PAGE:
Tuesday, August 14, 2018

Parental Responsibility


Last week I decided that each weekday, I would take a little time aside to write something here. I want to make it a habit to make space for writing in my life, so I thought I would quietly go about it on this blog. Then yesterday happened, and I forgot all about it. It's my fault, really, because I made a judgment call that ended badly, and I had to pay the price. But first I had to figure out that it was my judgment call that was the problem.

Allow me to explain.

My E is a sensitive soul. Those who know her might not think so, because she comes across as confident and strong and maybe a bit of a bull in a china shop, but beneath the tough exterior is a very tender heart. She keeps it under wraps until she can't, and then it does not come out as one might expect. She comes out swinging. I think this is what confuses people - but the fight that's in her is one of self protection, not of malice.

Because of her sensitivities, I've had to be very careful about what I allow E to watch. Even if things work out in the end of a story, if a lot of things have gone wrong, this troubles her. We went to see Ferdinand at the cinema over Christmas, and it was a disaster. She can't handle A Series of Unfortunate Events on Netflix. And much of the time, she can't handle Anne with an E - but sometimes she can. If I say yes to turning it on, I know that I am taking a risk.

Yesterday, I took a risk with Anne with an E. I asked her if she felt okay about watching it, and during the show I asked her if she was still okay. She said yes and yes. But here's the thing: she wasn't, and she isn't good at judging these things. She really wants to watch it, and she really wants to be okay. She will not say no to either of the questions I asked because she does not want to miss out on the show. It's my job to make the call, and I made the wrong one.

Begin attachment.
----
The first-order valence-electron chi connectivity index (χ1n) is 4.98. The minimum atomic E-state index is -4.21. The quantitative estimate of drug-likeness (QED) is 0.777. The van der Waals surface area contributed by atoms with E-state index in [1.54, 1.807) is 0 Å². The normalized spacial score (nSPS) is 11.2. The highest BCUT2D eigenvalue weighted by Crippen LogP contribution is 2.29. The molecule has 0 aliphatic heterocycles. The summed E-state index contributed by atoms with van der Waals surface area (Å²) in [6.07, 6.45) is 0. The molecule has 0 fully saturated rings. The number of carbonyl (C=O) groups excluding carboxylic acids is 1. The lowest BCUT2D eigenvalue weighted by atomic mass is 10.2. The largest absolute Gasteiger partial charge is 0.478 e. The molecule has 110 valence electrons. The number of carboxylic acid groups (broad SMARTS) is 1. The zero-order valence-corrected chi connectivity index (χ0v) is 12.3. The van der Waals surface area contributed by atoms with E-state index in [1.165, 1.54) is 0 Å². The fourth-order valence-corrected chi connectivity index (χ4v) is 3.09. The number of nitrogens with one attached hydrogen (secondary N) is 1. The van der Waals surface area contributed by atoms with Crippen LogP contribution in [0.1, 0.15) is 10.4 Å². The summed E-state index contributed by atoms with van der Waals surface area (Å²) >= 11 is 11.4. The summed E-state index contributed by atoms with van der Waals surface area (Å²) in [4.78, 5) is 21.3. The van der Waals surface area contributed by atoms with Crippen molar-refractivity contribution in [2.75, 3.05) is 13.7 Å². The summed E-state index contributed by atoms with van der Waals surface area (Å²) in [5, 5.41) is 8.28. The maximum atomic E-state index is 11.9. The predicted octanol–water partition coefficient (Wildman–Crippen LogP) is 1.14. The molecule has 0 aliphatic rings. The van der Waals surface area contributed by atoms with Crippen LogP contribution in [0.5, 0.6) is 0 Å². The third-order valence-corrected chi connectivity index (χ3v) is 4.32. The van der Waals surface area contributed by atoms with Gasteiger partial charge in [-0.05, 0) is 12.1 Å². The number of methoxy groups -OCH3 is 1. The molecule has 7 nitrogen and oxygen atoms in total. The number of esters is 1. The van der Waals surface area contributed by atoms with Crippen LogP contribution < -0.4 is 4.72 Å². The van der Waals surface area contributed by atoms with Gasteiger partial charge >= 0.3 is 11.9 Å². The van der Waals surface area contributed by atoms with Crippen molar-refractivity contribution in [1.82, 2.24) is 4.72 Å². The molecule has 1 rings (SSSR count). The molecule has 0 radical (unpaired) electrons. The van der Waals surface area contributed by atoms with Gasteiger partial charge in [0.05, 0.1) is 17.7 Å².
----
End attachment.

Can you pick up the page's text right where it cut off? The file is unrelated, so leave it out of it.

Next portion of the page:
What transpired after I said yes was a very difficult evening, and it took me far too long to realize this and apologize to her. I asked her to handle herself when she couldn't. She is six years old. I am still in charge of making sure that she can handle the experiences that she wants to have. If I'd really thought about it, I would've factored in that we are out of our usual routine and that she hasn't been able to fall asleep on her own most nights. I would've noted that she seemed worried during the first five minutes. But I didn't. And so the fault was mine, and the behaviors that came after were my fault also.

Someday she will be able to figure out what she can handle watching and what she can't. Someday she will be able to handle the feelings that come afterward when she makes the wrong choice about something. But for now, she still needs help. It is my responsibility.

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